CFE website crashed, exchange infrastructure held up fine. Quite a difference compared to website-grade BTC exchanges that routinely flounder. Why is CFE market messed up, how can we even make such an assessment at day 2? MM parties waiting to dip toes, no one sane is going to jump in the deep end with this nonsense volatility. Interactive Brokers did ~54% of the 1st session CBOE volume, and don't allow shorting. IB tentative plans to allow shorting, but will likely have >$100k margin/contract. I wouldn't expect much of anything on CFE front through at least 1st contract expiration. I personally think it's a joke CBOE/CME are getting in on this, but it's done. Reminded of CME Housing futures contract that came online May 2006.

Interesting stat: November...70-75% of all crypto-transactions based in Japan, S Korea, and Vietnam based on currency interface. Gambling junkie centers of the world unite!



jslade


Total Posts: 1115
Joined: Feb 2007
 
Posted: 2017-12-13 19:10
Lots of new stuff spinning up in S. Korea the last few months. As I said, the "Japanese Housewife NZD/JPY Carry Trade" seems to be migrating to crypto-currencies. I don't know what the story is in Vietnam. Some of this activity is probably Chinese; moving Chinese money out was the killer app for bitcoin even back in 2013.

"Learning, n. The kind of ignorance distinguishing the studious."

rickyvic


Total Posts: 120
Joined: Jul 2013
 
Posted: 2017-12-16 17:34
You summed it up pretty well. @espressolover

"amicus Plato sed magis amica Veritas"

mtsm


Total Posts: 211
Joined: Dec 2010
 
Posted: 2017-12-20 03:44
holy sh!t, did you just see that? coinbase introduced bitcoin cash (BCH) tonight and things just went all fucked up. It looks like BCH was trading at $9k on GDAX, while it was trading at around $3.5k elsewhere. Talking about free lunches. The BCH market on GDAX seems to be down now though, no wonder. This is so fucked up, the way coinbase did that intro.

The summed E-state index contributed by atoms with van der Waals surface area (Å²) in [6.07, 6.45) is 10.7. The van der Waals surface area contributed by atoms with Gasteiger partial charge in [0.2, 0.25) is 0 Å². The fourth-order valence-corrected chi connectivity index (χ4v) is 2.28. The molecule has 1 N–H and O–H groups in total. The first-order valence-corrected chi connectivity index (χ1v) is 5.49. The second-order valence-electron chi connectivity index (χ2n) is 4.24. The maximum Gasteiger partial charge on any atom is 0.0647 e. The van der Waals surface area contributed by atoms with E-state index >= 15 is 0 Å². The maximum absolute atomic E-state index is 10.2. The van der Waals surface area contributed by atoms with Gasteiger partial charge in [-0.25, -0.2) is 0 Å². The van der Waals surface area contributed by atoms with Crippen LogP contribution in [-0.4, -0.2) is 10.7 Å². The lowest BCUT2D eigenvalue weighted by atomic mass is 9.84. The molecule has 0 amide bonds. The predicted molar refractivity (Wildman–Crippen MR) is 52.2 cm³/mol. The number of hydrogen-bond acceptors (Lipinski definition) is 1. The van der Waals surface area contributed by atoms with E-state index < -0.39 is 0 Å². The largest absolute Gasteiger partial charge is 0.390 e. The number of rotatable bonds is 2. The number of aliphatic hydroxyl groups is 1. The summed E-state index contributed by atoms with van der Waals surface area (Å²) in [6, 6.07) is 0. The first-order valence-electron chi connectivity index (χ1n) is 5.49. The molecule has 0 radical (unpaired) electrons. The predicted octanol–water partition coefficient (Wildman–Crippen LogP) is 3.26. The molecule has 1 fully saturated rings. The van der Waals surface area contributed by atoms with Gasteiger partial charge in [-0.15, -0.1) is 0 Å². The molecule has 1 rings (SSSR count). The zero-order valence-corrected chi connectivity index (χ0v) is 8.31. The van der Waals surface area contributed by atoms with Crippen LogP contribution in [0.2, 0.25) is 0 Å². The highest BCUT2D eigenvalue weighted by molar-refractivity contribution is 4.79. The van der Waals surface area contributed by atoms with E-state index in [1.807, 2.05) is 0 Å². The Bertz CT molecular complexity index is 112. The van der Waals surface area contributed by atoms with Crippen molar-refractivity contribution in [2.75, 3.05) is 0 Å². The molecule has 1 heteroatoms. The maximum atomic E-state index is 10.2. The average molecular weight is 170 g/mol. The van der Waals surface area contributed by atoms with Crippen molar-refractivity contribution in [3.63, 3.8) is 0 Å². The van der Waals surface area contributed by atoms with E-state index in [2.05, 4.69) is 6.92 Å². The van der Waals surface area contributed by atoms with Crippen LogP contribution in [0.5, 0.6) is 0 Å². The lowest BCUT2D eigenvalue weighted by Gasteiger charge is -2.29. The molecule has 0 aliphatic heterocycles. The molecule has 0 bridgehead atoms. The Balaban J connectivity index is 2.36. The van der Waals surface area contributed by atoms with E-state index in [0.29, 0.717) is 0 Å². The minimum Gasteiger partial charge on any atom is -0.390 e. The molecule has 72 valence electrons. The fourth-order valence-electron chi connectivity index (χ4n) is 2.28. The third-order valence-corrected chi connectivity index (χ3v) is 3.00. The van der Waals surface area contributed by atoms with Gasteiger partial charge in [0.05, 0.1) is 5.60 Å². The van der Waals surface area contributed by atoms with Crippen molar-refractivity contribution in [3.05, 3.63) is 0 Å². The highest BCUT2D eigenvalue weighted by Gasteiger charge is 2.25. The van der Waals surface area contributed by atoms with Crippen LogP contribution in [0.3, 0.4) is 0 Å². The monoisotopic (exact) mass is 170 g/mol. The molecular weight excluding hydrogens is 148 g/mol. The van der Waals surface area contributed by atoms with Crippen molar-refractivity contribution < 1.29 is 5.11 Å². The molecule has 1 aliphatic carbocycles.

HitmanH


Total Posts: 451
Joined: Apr 2005
 
Posted: 2017-12-20 09:23
Venue arb isn't really an easy thing to do...
Good summary on development of markets on https://davidgerard.co.uk/blockchain/2017/12/17/why-you-cant-cash-out-pt-1-why-bitcoins-price-is-largely-fictional/

hilss


Total Posts: 62
Joined: Jun 2007
 
Posted: 2017-12-21 18:28
no expert by any measure, but I was wondering if someone could shed some light on the risk associated with shorting GBTC (supposedly = 0.0919 of a BTC) and being long BTC (or perhaps better, being long the futures on CME or CBOE/CFE).

It appears that GBTC is trading a premium right now. I suspect some are shorting (and paying high borrowing rates - no idea how much >10%?), and getting long the futures.

Maybe I'm not understanding GBTC... sorry if this is a stupid question.

Thanks,
hilss

OTS


Total Posts: 21
Joined: Oct 2009
 
Posted: 2017-12-22 00:10
@hilss

It may be impossible to borrow shares or as you pointed out the rate could be outrageous. Honestly, 10% is probably low. Then even if you are able to borrow there is no guarantee that you will be able to continuously borrow the shares. If you end up having to buy in your shorts chances are the premium level you would have to pay would be higher than the level you shorted.

jslade


Total Posts: 1115
Joined: Feb 2007
 
Posted: 2017-12-23 22:27
There is a way to short on some of the exchanges. I assume the rate is high; never looked into it. Noticed it in the blackbird arb gizmo when I was looking for API collections.
https://github.com/butor/blackbird


LedgerX also provides a platform for European options on BTC at least.

"Learning, n. The kind of ignorance distinguishing the studious."

hilss


Total Posts: 62
Joined: Jun 2007
 
Posted: 2017-12-24 01:58
@OTS and @jslade, thank you both.

pj


Total Posts: 3373
Joined: Jun 2004
 
Posted: 2018-03-12 14:37
Bitcoin on Last Week Tonight

The older I grow, the more I distrust the familiar doctrine that age brings wisdom Henry L. Mencken